William Wellman, USA, 1927, 139 minutes

On 19th May 1929 the first ever Academy Award ceremony was held and the film chosen as Best Picture was Paramount Pictures' Wings.

Director William Wellman had been an ambulance driver in the French Foreign Legion, before flying with the Lafayette Escadrille. His plane was shot down, leading to a medal and a broken back, and it is doubtless these experiences which make Wings more believable and more memorable than other WWI films.

The plot itself is nothing to be proud of, it's the old romantic triangle: Jack Powell (Buddy Rogers) loves sophisticated Sylvia Lewis (Jobyna Ralston) who in turn loves David Armstrong (Richard Arlen). Enthusiastle flapper Mary Preston (Clara Bow) is infatuated with Jack, and the affections of tile characters switch back and forth till everyone is too confused to care. It becomes a 'buddy' picture, with the friendship of Jack and David becoming the most important 'romance'.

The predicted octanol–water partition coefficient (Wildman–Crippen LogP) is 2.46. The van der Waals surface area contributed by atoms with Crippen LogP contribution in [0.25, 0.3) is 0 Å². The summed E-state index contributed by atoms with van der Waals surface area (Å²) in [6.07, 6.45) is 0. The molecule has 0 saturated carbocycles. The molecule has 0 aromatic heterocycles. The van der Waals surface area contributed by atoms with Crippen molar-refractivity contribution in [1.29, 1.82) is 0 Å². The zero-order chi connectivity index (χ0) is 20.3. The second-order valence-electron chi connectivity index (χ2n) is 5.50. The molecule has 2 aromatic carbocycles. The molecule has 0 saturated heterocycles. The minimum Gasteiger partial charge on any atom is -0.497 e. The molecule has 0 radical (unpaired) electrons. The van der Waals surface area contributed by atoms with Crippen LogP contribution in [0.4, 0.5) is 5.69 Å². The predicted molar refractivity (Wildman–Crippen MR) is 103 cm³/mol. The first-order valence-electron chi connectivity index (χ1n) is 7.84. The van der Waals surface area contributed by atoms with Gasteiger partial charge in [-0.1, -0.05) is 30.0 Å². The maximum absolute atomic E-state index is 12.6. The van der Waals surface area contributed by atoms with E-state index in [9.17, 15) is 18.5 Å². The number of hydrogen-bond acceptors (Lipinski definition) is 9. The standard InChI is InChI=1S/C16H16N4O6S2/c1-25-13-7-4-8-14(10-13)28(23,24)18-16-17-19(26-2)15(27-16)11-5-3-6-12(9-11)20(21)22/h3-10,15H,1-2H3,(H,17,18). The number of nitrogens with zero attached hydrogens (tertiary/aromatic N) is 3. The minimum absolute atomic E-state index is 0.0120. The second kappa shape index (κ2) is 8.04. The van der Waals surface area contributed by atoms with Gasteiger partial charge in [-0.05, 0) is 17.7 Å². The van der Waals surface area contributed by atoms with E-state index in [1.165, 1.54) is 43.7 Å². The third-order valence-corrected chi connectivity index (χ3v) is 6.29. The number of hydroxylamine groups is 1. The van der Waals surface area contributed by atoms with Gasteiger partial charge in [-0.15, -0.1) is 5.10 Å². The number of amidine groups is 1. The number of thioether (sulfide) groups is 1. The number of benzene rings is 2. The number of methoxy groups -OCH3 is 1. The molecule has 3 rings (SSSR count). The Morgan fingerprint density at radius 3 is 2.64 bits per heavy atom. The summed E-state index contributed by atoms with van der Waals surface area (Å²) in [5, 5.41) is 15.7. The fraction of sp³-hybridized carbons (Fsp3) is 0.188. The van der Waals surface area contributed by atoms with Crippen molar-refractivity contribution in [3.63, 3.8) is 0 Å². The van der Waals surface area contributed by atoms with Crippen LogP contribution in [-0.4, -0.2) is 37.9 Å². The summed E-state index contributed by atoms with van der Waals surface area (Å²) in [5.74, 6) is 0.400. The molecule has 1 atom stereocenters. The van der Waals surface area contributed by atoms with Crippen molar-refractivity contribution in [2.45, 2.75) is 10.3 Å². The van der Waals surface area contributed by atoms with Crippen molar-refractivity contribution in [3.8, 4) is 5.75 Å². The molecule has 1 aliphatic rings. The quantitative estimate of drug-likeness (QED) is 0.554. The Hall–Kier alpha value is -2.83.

But more important than the tenuous plot are the action sequences of war-torn France, focusing on the US air corps supporting the cast-of-thousands down in the trenches. The dog-fights and large-scale raids make the picture a leader in its genre. In no way is it a gung-ho celebration of war; beneath the camaraderie is a 'war is hell' message, although it can't be described as the Platoon of its day.

A huge star at the time, Clara Bow got top billing although her part in the film is relatively small. It was a refreshing change for her and her fans from films with titles like Mantrap, Dancing Mothers and My Lady of Whims. A young Gary Cooper has a small role as Cadet White. Jack's mother is played by Hedda Hopper, who went on to become the most famous columnist in America.

Review by Martin Hunt
Taken from EUFS Programme 1992-93